Nika Fontaine is a transgender artist from Montreal who creates beautiful and enlightening art; there is no denying the beauty in her work and its profound spirituality.
***Einzellaustsellung ab dem 23.2.19 in Düsseldorf
–What triggered your desire to become an artist?
I was very fortunate to have been raised in a family where art and especially painting was extremely prevalent. My great uncle Jean-Paul Jérôme was a pioneer of abstract painting in Québec and signatory of the Plasticien manifesto in the 1950ies. Living in an environment surrounded by his works, I can now say that painting became my mother language. Later in my teenage years, we got closer and he became an affluent mentor of my artistic development. From that time on, I sat myself a rigorous work discipline that would bring me to where I am today.
–You studied at Berlin’s „Kunsthochschule Weissensee“, why did you chose this particular school?
I mostly chose the city rather than the school. Through the Concordia University in Montreal I was able to successfully apply for a student exchange program in the Kunsthochschule Weissensee. In retrospective, if I would have the choice between Weissensee and the UDK I would have still chosen Weissensee. The fact that the school is smaller allowed for a strong intimate bond between the students and tutors. Today, I still thrive from friendships and partnerships that stemmed from my academic years. The strongest example being the collective studio T10 I cofounded in 2010 with friends and classmates.
–Berlin is often chosen by various artists as „the place“ to be, what is so special and inspirational about that city?
Berlin is like a harbour for creative people, it might be for short or long-term but everyone ends up passing by. So, living there allows oneself to develop a network of inspirational colleagues from all over the world. The cultural offer from classical to contemporary art, either visual, musical or performative is humongous and accessible. The rich history of avant-garde combined with its physical destruction granted space and acceptance to creative endeavours while still remaining affordable. In that sense, the geographic, demographic and economic situation made of Berlin the perfect playground for artists.
–Your art is very personal and sometimes revealing, leaving you exposed to all facets of criticism, tell us about the reactions you receive.
From amazement to disgust, I heard the full spectrum of commentaries regarding my work. These polarized reactions are for me a good sign since it’s doesn’t leave anyone indifferent. One thing I learned over time is that, as long as I am deeply sincere with myself and my convictions, criticism is welcome and will be perceived as constructive. Comments that can appear reactive and judgmental at first, are a good indicator of what can my work trigger in the public. Even if my art is personal or revealing, I think it is always open enough for the viewer’s own interpretation. Therefore, once the work is out there, it is no longer a mirror of myself but of the spectator. I am not really interested in trends and zeitgeist, I see my work as an extension of myself, witness of my spiritual journey. I share this journey openly in all its facets, from my gender transition to my esoteric investigations hoping to serve a greater good. I have nothing to hide, hiding behind the will to please the status-quo takes too much energy which can be better served in creation and love.
–Spirituality is at the center of your creations, showing beauty and depth. In what way do you see yourself as a messenger?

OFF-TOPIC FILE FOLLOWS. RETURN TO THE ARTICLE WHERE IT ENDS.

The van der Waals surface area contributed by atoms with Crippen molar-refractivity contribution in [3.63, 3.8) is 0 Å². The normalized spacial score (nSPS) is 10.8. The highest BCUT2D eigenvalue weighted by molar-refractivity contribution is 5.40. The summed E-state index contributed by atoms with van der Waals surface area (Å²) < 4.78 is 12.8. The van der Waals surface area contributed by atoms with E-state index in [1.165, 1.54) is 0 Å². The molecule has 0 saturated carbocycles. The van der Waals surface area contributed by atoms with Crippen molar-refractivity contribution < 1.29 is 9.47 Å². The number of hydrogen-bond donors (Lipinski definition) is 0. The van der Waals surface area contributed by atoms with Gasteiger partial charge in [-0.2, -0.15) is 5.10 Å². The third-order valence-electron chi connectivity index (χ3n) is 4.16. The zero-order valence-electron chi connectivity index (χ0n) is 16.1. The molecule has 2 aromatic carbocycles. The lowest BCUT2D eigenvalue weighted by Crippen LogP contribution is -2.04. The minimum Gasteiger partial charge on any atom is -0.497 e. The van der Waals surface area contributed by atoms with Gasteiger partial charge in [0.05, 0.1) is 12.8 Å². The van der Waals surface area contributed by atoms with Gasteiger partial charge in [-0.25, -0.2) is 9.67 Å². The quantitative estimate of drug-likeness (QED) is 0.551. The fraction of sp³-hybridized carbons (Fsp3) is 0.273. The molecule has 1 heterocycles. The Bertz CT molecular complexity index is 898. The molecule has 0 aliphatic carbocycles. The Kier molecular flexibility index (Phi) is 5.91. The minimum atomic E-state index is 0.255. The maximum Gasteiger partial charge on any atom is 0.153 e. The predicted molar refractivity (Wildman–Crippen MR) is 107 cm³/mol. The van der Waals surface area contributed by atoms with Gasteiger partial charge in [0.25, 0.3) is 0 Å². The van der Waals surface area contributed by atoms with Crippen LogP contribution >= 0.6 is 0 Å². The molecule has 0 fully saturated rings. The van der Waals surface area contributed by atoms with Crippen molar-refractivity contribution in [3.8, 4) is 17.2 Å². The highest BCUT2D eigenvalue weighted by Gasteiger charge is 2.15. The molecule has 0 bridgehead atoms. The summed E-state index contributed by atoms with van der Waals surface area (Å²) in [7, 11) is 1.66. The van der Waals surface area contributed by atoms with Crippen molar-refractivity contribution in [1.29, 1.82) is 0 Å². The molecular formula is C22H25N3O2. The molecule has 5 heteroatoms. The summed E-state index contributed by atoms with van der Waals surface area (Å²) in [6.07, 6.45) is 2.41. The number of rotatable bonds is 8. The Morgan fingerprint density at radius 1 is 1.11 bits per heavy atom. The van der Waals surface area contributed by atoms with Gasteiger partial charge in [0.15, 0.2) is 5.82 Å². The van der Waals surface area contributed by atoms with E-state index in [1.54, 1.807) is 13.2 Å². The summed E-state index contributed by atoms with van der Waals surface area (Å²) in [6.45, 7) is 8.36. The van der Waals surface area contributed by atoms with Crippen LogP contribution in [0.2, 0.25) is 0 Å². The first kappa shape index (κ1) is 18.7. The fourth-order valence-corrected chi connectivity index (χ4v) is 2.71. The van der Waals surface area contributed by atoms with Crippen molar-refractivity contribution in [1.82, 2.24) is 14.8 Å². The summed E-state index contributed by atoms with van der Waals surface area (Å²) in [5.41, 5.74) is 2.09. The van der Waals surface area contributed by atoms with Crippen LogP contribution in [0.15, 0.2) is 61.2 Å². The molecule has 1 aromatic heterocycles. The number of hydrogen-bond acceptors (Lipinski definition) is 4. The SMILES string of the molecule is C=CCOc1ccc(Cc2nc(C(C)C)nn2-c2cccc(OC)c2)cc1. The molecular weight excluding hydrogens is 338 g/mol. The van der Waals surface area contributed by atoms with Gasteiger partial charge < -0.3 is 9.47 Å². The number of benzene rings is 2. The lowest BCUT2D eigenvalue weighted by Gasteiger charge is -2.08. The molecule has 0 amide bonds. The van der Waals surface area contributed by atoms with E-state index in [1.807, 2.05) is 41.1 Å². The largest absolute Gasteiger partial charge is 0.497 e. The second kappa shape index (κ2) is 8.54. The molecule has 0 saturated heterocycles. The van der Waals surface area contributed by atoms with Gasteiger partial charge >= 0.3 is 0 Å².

I don’t know if I like the term messenger.. for me it sounds too much like Jeanne D’Arc. Although I seek to develop my intuitive capabilities, I cannot say that I carry any other truth than my honest will of personal improvement. But this is maybe just a question of nuances.
Spirituality and mysticism was always part of my life. I perceive life as an ongoing quest for the wisdom of the self and expansion of consciousness. My inquisitive nature for the essence of all things brought me to study esoteric philosophies. As an artist, I transmit my understandings and share my experiences gained along this initiatic path with the hope of bringing more light in the world. The alchemist way is one of personal enlightenment, but at every step forward, the master should hold the door until someone else does. Therefore, assuring perdurability in the transmission of knowledge. I like to see my art practice as parent of this lineage, thus sharing wisdom as my duty.
–What are the 3 things you appreciate the most about Germany?
-The rich cultural history and its accessibility.
-The environmental consciousness and its applications in sustainable development and social-entrepreneurship.
-The European union borderless identity, which is unfortunately threatened by conservative nationalist mentalities.
–What do you miss most from Canada apart from your family and friends?
The feeling of space and endless nature is definitely what I miss the most.
Europe has extraordinary landscapes, but it is also much more densely populated, and infrastructure is omnipresent. The extraordinary multiculturalism of Montreal and Toronto is as well something I miss.
–If you could collaborate with any artist at any chosen time and age, who would it be and why?
I don’t think of any particular artist, but mostly projects. I would have loved to be a cathedral builder, working with the anonymous free masons who embedded the secrets of alchemy in these monumental wonders.
–What are your ultimate goals as an artist?
I wish to bring beauty and mindfulness, and hopefully create works that inspire others to do the same. With my latest project Aurigin Center, I wish to have a direct impact on society through sustainable development, spirituality and art. This project has the potential to fulfill all my grandest ambitions while serving a higher purpose.